Surviving Nightlife: How High Heels Wreak Havoc on Your Body
Oh High Heels. The sex-appeal accessory that 72% of women wear and 100% of Strippers and Burlesque Dancers consider part of their “uniform”. We spend countless hours strutting, spinning and grinding on stages in towering high heels because they make women sexier. No really, it’s been scientifically proven.
I used to wear high heels seven days a week. I loved click-clacking confidently down the street in a sexy pair. If I wasn’t wearing heels someone was sure to point it out. Rarely, if ever, was I seen in flats let alone sneakers. That was before I started dancing for a living.
Now I work up to 20 hours a week in 7″ platform heels to create the illusion of mile long legs floating across the stage. In fact, my every-day heel collection has been left behind, forgotten about, collecting dust in my closet. These days I live for flats. I even own Dansko clogs that I bartend in. Clogs!?! Who am I?!
Oh yeah, I’m a woman in her thirties who realizes that working and dancing in heels is taking a toll on my feet and my body. I no longer care about prancing around in heels during the day. I just want to be comfortable. If you want me to wear heels, you’re most likely gonna have to pay me.
Because while heels may be sexy and lead to the illusion of longer-legs and a thinner physique, they are doing a number on your body.
How High Heels Wreak Havoc on Your Body
Wearing heels can result in foot, low back, neck and shoulder pain. The body’s natural structure is such that the plantar fascia, or flat band of tissue that connects the toes to the heel, connects to the calf which in turn attaches to the hamstrings. The hamstrings further attach to the pelvis and low back. The angle of the foot in heels creates a domino effect that pulls these muscles and their joints out of alignment, disrupting the natural form of the body.
As your body attempts to correct the angle of wearing high-heels it creates an exaggerated arch in the back. The chest is pushed forward and that ass is pushed out, aka the “Stripper Stance”. While this might encourage men to want to throw some extra dollars your way for such a bodacious booty, it’s also slowly altering your posture. For the worse.
Over the years repeated wear of high heels will change your anatomy by shortening your calf muscles and potentially thickening the Achilles Tendon. In fact, a study done by the Journal of Experimental Biology shows that wearing heels 2 inches (ha) or higher, more than five times a week, shrinks calf muscles by up to 13% as well as thickens the Achilles tendon up to 22% on average. This shortening of calf muscles can result in pain and discomfort when wearing flats or going barefoot.
Regular wear of high heels can also lead to possible spinal nerve conditions. This is because, the angle of the back while wearing heels can lead to slight sliding of vertebral discs putting pressure on the spinal nerves. More commonly known as Sciatica, this can cause shooting pains, numbness, tingling and cramping in the butt and legs.
There are a few things you can do to help reduce the effects of wearing heels. First, and thankfully for us strippers, wearing platforms will reduce pressure on the ball of the foot. Secondly, choose high heels with a wider heel as it will provide a more even distribution of weight on the foot. Most importantly, slip on some sneakers or flats to allow your feet to ‘rest’ after wearing heels.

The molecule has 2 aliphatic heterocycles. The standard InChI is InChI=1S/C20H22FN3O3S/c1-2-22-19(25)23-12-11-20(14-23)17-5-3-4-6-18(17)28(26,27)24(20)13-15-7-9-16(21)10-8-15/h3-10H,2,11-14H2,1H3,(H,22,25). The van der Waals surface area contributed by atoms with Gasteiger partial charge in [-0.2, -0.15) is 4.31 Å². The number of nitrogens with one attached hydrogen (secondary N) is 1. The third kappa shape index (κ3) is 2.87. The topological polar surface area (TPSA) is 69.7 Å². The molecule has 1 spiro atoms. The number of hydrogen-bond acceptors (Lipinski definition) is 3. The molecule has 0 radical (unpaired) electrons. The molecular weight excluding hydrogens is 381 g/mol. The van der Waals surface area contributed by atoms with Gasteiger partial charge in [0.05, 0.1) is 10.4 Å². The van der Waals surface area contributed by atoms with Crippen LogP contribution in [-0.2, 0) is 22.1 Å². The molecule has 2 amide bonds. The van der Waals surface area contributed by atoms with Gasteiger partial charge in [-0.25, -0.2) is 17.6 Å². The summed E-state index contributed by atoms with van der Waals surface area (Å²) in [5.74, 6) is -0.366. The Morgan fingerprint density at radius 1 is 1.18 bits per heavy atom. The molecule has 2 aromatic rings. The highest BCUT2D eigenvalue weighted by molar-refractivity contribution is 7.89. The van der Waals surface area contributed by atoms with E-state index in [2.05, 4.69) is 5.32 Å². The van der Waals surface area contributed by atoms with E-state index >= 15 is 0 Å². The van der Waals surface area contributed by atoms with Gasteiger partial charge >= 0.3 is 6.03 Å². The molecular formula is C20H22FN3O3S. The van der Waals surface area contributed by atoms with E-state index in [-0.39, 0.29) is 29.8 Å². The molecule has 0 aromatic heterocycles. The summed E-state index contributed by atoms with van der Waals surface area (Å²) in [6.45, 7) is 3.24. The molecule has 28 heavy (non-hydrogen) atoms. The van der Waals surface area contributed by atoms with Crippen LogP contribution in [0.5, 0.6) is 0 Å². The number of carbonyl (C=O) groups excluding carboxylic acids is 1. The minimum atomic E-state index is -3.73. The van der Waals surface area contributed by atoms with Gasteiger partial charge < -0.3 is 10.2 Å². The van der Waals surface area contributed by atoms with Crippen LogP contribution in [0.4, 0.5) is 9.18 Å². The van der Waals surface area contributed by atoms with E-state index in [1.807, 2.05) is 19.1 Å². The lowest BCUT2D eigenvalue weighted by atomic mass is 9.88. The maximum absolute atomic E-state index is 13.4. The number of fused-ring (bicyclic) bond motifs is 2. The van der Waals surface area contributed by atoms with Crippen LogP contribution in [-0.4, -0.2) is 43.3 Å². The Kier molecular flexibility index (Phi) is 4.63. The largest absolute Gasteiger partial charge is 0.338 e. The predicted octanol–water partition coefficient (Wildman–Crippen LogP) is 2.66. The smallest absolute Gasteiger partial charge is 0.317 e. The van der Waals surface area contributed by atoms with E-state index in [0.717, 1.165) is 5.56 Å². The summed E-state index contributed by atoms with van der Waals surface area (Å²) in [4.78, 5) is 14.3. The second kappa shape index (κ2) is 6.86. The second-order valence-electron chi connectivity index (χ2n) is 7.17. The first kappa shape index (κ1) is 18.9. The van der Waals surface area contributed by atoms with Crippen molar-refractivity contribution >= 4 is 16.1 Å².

Caring For Your Feet
I know you aren’t going to stop wearing heels, neither am I. It’s inevitable and ultimately a part of the hustle life. Taking the time to properly care for your feet though can also help reduce the long-term effects of high heels.
Take time during long shifts to stretch the calves and plantar fascia to loosen hamstrings. Loosening the hamstrings reduces the pull on the lower back. Utilizing yoga balls or tennis balls is a great way to give your feet a deep stretch and massage that will relieve pain and loosen tight muscles.
Watch this video for techniques on how to use yoga balls to relieve foot pain.
After long hours in heels soak your feet in Epsom salt to help ease pain and reduce inflammation. Epsom salt is a naturally occurring compound of magnesium and sulfate. Magnesium plays a number of roles in the body including reducing inflammation, helping muscle and nerve function and prevention of artery hardening. Sulfates help improve the absorption of nutrients and flush toxins.
Simply mix a 1/2 a cup of Epsom Salt in a bucket, pot, pan, or whatever you have on hand and soak for twenty minutes. Maybe have a glass of wine and read a book while you’re at it.
Moisturizing your feet regularly helps to prevent rough skin and dry patches that can develop. These dry patches can build into calluses in high impact areas like the sides of your toes, heels and balls of your feet. Applying foot cream before bed and then putting on socks helps to lock in the moisture leaving your feet soft and smooth in the morning. Soak your feet in epsom salt first for the best results.
4. Cushioned Insoles
Placing a gel insole in your heels can help provide cushion where you need it the most, the balls of your feet. Even the smallest insole can give you more support, making your heels more wearable.
A pedicure is a great way to care for possible ingrown toenails, calluses and foot aches. Bonus, it will make you feel better too. I mean come on…. the massage chair, foot soak, mini foot rub and shiny freshly painted toe-nails? You’ll prance out of the salon feeling better and how your feet look and feel. Plus, that guy who is really into feet will appreciate your pedicure and throw a few extra dollars your way.
All of these are great things you can add into your daily routine. Remember you have only one body and your feet quite literally carry you through life. So, take the time to care for them.
What other things do you do to care for your tired achy feet after a night in heels?